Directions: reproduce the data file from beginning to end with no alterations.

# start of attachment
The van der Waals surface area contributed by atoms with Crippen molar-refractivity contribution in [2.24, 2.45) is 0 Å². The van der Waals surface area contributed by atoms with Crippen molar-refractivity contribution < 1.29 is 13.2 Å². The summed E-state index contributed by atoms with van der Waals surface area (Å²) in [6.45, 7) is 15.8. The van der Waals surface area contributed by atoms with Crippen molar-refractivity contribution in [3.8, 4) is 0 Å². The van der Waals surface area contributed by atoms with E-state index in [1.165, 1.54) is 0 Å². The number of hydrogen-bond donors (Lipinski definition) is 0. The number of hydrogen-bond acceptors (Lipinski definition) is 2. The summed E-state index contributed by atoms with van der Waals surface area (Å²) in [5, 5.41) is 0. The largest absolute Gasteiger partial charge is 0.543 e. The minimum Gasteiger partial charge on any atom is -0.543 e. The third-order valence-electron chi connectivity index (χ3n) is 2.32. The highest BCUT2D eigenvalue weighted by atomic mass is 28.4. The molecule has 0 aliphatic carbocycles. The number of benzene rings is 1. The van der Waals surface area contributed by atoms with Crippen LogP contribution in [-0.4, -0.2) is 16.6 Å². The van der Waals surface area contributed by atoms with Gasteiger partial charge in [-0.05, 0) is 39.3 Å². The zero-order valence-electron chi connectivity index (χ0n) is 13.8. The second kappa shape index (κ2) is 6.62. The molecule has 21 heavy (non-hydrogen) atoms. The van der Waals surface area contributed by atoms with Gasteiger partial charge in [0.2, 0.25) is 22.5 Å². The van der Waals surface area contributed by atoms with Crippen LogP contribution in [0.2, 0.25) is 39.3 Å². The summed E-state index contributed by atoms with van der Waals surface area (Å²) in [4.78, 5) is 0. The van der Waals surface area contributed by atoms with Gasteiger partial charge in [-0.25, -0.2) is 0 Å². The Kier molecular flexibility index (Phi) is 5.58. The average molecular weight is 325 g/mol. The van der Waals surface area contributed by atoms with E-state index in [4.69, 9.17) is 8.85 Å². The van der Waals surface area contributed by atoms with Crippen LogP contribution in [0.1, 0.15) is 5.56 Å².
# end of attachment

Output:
The van der Waals surface area contributed by atoms with Crippen molar-refractivity contribution in [2.24, 2.45) is 0 Å². The van der Waals surface area contributed by atoms with Crippen molar-refractivity contribution < 1.29 is 13.2 Å². The summed E-state index contributed by atoms with van der Waals surface area (Å²) in [6.45, 7) is 15.8. The van der Waals surface area contributed by atoms with Crippen molar-refractivity contribution in [3.8, 4) is 0 Å². The van der Waals surface area contributed by atoms with E-state index in [1.165, 1.54) is 0 Å². The number of hydrogen-bond donors (Lipinski definition) is 0. The number of hydrogen-bond acceptors (Lipinski definition) is 2. The summed E-state index contributed by atoms with van der Waals surface area (Å²) in [5, 5.41) is 0. The largest absolute Gasteiger partial charge is 0.543 e. The minimum Gasteiger partial charge on any atom is -0.543 e. The third-order valence-electron chi connectivity index (χ3n) is 2.32. The highest BCUT2D eigenvalue weighted by atomic mass is 28.4. The molecule has 0 aliphatic carbocycles. The number of benzene rings is 1. The van der Waals surface area contributed by atoms with Crippen LogP contribution in [-0.4, -0.2) is 16.6 Å². The van der Waals surface area contributed by atoms with Gasteiger partial charge in [-0.05, 0) is 39.3 Å². The zero-order valence-electron chi connectivity index (χ0n) is 13.8. The second kappa shape index (κ2) is 6.62. The molecule has 21 heavy (non-hydrogen) atoms. The van der Waals surface area contributed by atoms with Gasteiger partial charge in [0.2, 0.25) is 22.5 Å². The van der Waals surface area contributed by atoms with Crippen LogP contribution in [0.2, 0.25) is 39.3 Å². The summed E-state index contributed by atoms with van der Waals surface area (Å²) in [4.78, 5) is 0. The van der Waals surface area contributed by atoms with Gasteiger partial charge in [-0.25, -0.2) is 0 Å². The Kier molecular flexibility index (Phi) is 5.58. The average molecular weight is 325 g/mol. The van der Waals surface area contributed by atoms with E-state index in [4.69, 9.17) is 8.85 Å². The van der Waals surface area contributed by atoms with Crippen LogP contribution in [0.1, 0.15) is 5.56 Å².